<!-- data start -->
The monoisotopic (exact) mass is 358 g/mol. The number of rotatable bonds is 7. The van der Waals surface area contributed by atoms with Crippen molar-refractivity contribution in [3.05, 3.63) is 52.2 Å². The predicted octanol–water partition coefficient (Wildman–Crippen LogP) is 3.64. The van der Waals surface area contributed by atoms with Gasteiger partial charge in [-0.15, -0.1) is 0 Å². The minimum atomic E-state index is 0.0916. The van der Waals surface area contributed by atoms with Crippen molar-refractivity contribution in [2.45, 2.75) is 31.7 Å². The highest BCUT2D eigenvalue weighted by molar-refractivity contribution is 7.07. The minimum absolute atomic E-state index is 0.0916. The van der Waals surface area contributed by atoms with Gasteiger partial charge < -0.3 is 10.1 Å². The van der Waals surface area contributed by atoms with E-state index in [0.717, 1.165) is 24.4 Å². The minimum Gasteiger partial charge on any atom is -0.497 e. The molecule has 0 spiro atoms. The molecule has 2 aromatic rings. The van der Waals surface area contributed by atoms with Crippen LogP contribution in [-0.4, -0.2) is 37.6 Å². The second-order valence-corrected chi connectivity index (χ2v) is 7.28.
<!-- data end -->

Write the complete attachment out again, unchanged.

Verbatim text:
The monoisotopic (exact) mass is 358 g/mol. The number of rotatable bonds is 7. The van der Waals surface area contributed by atoms with Crippen molar-refractivity contribution in [3.05, 3.63) is 52.2 Å². The predicted octanol–water partition coefficient (Wildman–Crippen LogP) is 3.64. The van der Waals surface area contributed by atoms with Gasteiger partial charge in [-0.15, -0.1) is 0 Å². The minimum atomic E-state index is 0.0916. The van der Waals surface area contributed by atoms with Crippen molar-refractivity contribution in [2.45, 2.75) is 31.7 Å². The highest BCUT2D eigenvalue weighted by molar-refractivity contribution is 7.07. The minimum absolute atomic E-state index is 0.0916. The van der Waals surface area contributed by atoms with Gasteiger partial charge < -0.3 is 10.1 Å². The van der Waals surface area contributed by atoms with E-state index in [0.717, 1.165) is 24.4 Å². The minimum Gasteiger partial charge on any atom is -0.497 e. The molecule has 0 spiro atoms. The molecule has 2 aromatic rings. The van der Waals surface area contributed by atoms with Crippen LogP contribution in [-0.4, -0.2) is 37.6 Å². The second-order valence-corrected chi connectivity index (χ2v) is 7.28.